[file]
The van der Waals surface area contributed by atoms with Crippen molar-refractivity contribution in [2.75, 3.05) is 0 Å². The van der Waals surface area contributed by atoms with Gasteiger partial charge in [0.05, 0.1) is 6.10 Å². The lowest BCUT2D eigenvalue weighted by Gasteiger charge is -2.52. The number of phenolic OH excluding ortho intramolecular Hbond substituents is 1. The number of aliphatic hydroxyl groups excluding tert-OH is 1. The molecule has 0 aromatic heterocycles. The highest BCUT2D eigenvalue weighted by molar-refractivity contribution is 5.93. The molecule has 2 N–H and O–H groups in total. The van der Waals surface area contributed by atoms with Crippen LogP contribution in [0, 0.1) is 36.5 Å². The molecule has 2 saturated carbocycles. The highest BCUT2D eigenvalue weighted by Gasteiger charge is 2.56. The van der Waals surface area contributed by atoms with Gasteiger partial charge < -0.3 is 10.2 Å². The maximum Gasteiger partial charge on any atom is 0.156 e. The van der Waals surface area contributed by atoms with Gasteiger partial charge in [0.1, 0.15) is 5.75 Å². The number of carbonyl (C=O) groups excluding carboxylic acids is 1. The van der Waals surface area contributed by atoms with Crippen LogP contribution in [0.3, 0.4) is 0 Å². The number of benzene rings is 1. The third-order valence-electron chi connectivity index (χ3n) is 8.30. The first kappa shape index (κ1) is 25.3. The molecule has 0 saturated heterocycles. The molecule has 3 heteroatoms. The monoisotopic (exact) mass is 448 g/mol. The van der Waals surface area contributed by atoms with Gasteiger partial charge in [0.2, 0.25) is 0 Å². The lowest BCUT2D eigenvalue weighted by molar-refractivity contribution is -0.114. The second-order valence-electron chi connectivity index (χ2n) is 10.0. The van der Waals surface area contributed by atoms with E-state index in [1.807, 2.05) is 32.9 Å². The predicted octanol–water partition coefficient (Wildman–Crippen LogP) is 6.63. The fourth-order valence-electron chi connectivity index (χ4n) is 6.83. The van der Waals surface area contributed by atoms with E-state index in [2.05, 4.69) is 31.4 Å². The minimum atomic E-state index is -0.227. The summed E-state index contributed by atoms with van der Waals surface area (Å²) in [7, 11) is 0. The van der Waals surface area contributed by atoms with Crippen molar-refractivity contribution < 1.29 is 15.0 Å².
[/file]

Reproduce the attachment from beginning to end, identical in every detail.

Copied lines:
The van der Waals surface area contributed by atoms with Crippen molar-refractivity contribution in [2.75, 3.05) is 0 Å². The van der Waals surface area contributed by atoms with Gasteiger partial charge in [0.05, 0.1) is 6.10 Å². The lowest BCUT2D eigenvalue weighted by Gasteiger charge is -2.52. The number of phenolic OH excluding ortho intramolecular Hbond substituents is 1. The number of aliphatic hydroxyl groups excluding tert-OH is 1. The molecule has 0 aromatic heterocycles. The highest BCUT2D eigenvalue weighted by molar-refractivity contribution is 5.93. The molecule has 2 N–H and O–H groups in total. The van der Waals surface area contributed by atoms with Crippen LogP contribution in [0, 0.1) is 36.5 Å². The molecule has 2 saturated carbocycles. The highest BCUT2D eigenvalue weighted by Gasteiger charge is 2.56. The van der Waals surface area contributed by atoms with Gasteiger partial charge < -0.3 is 10.2 Å². The maximum Gasteiger partial charge on any atom is 0.156 e. The van der Waals surface area contributed by atoms with Gasteiger partial charge in [0.1, 0.15) is 5.75 Å². The number of carbonyl (C=O) groups excluding carboxylic acids is 1. The van der Waals surface area contributed by atoms with Crippen LogP contribution in [0.3, 0.4) is 0 Å². The number of benzene rings is 1. The third-order valence-electron chi connectivity index (χ3n) is 8.30. The first kappa shape index (κ1) is 25.3. The molecule has 0 saturated heterocycles. The molecule has 3 heteroatoms. The monoisotopic (exact) mass is 448 g/mol. The van der Waals surface area contributed by atoms with Gasteiger partial charge in [0.2, 0.25) is 0 Å². The lowest BCUT2D eigenvalue weighted by molar-refractivity contribution is -0.114. The second-order valence-electron chi connectivity index (χ2n) is 10.0. The van der Waals surface area contributed by atoms with E-state index in [1.807, 2.05) is 32.9 Å². The predicted octanol–water partition coefficient (Wildman–Crippen LogP) is 6.63. The fourth-order valence-electron chi connectivity index (χ4n) is 6.83. The van der Waals surface area contributed by atoms with E-state index in [2.05, 4.69) is 31.4 Å². The minimum atomic E-state index is -0.227. The summed E-state index contributed by atoms with van der Waals surface area (Å²) in [7, 11) is 0. The van der Waals surface area contributed by atoms with Crippen molar-refractivity contribution < 1.29 is 15.0 Å².